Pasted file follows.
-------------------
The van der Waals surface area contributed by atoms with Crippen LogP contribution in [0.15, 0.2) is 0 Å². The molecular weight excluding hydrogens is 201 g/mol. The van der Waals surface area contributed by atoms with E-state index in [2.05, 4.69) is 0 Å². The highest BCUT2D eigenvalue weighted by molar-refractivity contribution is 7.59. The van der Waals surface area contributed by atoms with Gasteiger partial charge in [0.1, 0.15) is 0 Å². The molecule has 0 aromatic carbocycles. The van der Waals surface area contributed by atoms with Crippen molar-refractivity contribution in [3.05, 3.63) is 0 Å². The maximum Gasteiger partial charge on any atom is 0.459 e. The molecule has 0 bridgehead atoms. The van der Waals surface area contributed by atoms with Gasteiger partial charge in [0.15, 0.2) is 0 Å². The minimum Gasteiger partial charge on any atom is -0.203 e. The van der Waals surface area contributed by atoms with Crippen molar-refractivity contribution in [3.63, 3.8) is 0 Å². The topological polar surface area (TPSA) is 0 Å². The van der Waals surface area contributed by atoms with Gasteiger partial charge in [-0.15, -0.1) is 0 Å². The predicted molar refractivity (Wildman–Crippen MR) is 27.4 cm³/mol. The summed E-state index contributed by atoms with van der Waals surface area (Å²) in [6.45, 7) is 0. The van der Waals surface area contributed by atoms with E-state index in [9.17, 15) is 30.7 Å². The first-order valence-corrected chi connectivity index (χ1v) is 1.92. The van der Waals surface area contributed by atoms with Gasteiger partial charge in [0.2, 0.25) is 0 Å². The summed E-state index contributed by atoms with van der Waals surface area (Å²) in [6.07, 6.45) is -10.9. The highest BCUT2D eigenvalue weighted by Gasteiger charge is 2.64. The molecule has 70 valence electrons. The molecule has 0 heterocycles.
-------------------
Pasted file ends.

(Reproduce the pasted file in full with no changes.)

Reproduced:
The van der Waals surface area contributed by atoms with Crippen LogP contribution in [0.15, 0.2) is 0 Å². The molecular weight excluding hydrogens is 201 g/mol. The van der Waals surface area contributed by atoms with E-state index in [2.05, 4.69) is 0 Å². The highest BCUT2D eigenvalue weighted by molar-refractivity contribution is 7.59. The van der Waals surface area contributed by atoms with Gasteiger partial charge in [0.1, 0.15) is 0 Å². The molecule has 0 aromatic carbocycles. The van der Waals surface area contributed by atoms with Crippen molar-refractivity contribution in [3.05, 3.63) is 0 Å². The maximum Gasteiger partial charge on any atom is 0.459 e. The molecule has 0 bridgehead atoms. The van der Waals surface area contributed by atoms with Gasteiger partial charge in [0.15, 0.2) is 0 Å². The minimum Gasteiger partial charge on any atom is -0.203 e. The van der Waals surface area contributed by atoms with Crippen molar-refractivity contribution in [3.63, 3.8) is 0 Å². The topological polar surface area (TPSA) is 0 Å². The van der Waals surface area contributed by atoms with Gasteiger partial charge in [-0.15, -0.1) is 0 Å². The predicted molar refractivity (Wildman–Crippen MR) is 27.4 cm³/mol. The summed E-state index contributed by atoms with van der Waals surface area (Å²) in [6.45, 7) is 0. The van der Waals surface area contributed by atoms with E-state index in [9.17, 15) is 30.7 Å². The first-order valence-corrected chi connectivity index (χ1v) is 1.92. The van der Waals surface area contributed by atoms with Gasteiger partial charge in [0.2, 0.25) is 0 Å². The summed E-state index contributed by atoms with van der Waals surface area (Å²) in [6.07, 6.45) is -10.9. The highest BCUT2D eigenvalue weighted by Gasteiger charge is 2.64. The molecule has 70 valence electrons. The molecule has 0 heterocycles.